So that's something we're still kind of sifting through. So our journey with Clozd, let's say, and our win-loss program as it is today is we're going through the analysis. All of the interviews have been conducted and we're really digging into some early results from that analysis. What I'm keying into and sort of where that ties into my new role in customer marketing and messaging is, I'm looking for areas where customers have gaps in their understanding in what we provide to them from a service perspective and from a capabilities' perspective across the portfolio. So they might be aware of one area that we deliver an experience on, let's say with meetings, virtual meetings, but they don't know the breadth of the portfolio that we offer. And that was what was really interesting to me and where we had an opportunity to communicate more and maybe differently to customers to really be able to meet their needs. So, first and foremost, I wanted to understand what needs weren't being met from our customer's perspective. And where did we have an opportunity from a messaging standpoint to deliver that?

Riley Martin:                                            

That's great. So, as you're analyzing the data and the interviews that you've done, what changes are you planning on making to implement the feedback that you've received?

Amanda Timmons:                                        

Good question. We're in the processes of understanding what we don't know yet and where the gaps are. So from what changes are we planning to make, it's a little early for us to be able to share that. There are certainly areas that I want to be able to hit on more in our messaging and our communications to customers, especially as it pertains to our current customer base. We had some interviews and some things come up in our customer interviews where it was really just an awareness challenge, right? So for me and my team, we're trying to think through what are the different parts of the portfolios? What are the different capabilities that we should be communicating more? We have a lot to say. And sometimes for us understanding where our customers need us to be better, where they need us to be more upfront with knowledge is something that we're taking as an input.

Riley Martin:                                            

That's great. So I know that you're still talking about these results, but what improvements do you hope to see, or have you seen any already? Do you hope to get out of these changes that you're making because of win-loss analysis?

Amanda Timmons:                                        

So improvements, I think from an internal perspective with this information allows us to do is to have a construct or an organizing point to go to our cross functional counterparts, into different teams and say, "Hey, this is what we're hearing from our customers from an objective standpoint." It's not our team doing the interviews. It's not a product team conducting interviews in a biased way let's say. It allows us to take objective information, share it across different teams within our organization and say, "Hey, let's come together around these top three gaps that we're seeing based on these interviews and what can we do about it, or what's already being done to address these?"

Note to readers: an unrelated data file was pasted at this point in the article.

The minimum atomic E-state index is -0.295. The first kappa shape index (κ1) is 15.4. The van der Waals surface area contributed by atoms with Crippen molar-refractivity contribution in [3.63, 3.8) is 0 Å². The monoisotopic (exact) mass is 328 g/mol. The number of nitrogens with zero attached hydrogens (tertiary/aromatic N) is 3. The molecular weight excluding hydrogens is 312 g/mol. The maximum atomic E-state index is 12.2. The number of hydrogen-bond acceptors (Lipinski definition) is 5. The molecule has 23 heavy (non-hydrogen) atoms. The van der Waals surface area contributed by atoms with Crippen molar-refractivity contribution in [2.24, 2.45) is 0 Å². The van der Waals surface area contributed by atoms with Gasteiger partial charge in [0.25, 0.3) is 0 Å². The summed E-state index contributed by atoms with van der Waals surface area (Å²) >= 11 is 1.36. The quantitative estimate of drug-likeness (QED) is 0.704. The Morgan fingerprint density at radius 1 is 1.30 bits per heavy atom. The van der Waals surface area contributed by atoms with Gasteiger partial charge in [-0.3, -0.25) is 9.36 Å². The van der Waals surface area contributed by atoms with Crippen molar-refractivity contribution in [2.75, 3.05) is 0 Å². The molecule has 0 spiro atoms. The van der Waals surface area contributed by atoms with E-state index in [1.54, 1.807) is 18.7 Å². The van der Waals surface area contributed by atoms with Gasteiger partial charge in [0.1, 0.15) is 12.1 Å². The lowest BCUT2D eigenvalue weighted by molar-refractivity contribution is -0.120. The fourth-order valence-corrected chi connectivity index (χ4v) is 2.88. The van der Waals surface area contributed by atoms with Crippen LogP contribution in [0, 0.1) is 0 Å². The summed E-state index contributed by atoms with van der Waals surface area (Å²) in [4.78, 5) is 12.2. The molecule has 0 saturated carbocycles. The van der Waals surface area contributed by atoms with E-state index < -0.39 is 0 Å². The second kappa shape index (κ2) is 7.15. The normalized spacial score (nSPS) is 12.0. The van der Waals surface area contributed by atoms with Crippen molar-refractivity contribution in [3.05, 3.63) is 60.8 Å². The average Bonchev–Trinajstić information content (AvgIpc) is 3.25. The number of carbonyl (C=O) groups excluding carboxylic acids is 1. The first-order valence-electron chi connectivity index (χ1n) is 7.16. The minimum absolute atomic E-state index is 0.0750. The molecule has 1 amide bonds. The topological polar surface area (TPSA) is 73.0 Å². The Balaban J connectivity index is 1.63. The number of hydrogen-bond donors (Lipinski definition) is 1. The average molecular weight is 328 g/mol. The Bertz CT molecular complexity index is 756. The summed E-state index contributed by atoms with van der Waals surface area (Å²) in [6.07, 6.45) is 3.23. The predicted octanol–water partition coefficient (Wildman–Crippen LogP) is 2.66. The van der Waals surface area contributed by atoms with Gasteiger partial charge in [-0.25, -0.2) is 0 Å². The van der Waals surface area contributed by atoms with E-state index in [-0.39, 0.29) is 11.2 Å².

Riley Martin:                                            

That's awesome. I hope that you're able to get some really good feedback and improvements from the interviews that you're doing. Do you have any final thoughts or feedback that you'd like to share or advice for people who are starting or just ramping up a win-loss program?

Amanda Timmons:                                        

I think, go into the program without a... Try and be as unbiased as you approach the program as possible. I think when I started down this path, I had specific ideas in mind in where I thought our gaps were, around experience, around maybe communicating different commercial packages to our customers. And I think it was simpler than that. I think resoundingly the gaps that were sort of illuminated from this research allowed us to rethink some fundamental go-to-market motions and some fundamental messaging components as well. So I think that was my biggest takeaway. It's not as complicated as I thought it would be starting out. It really what bubbled up are some really back, not back to basics, but some general challenges that we need to address as far as allowing our customers to understand how we can be helping them better. And I think that was my biggest takeaway was through the research with Clozd we really understood the gaps, where we were falling down as a company in our customers' eyes. So being able to highlight those gaps and really understand how we can be helping our customers better, I think was my biggest takeaway.

Riley Martin:                                            

That's awesome. I think that's really good advice not to come in with certain expectations about what the feedback will be, but to be open to what the buyers actually say, because I think that's a lot of the value of win-loss analysis is highlighting things that you might not even know about are issues or challenges that you have in selling your product. So thank you so much for sharing that feedback. And I really appreciate everything that you shared with us today and everyone. Thank you so much for attending this session of WinLossWeek. Hope you have a great day.

Amanda Timmons:                                        

Thank you.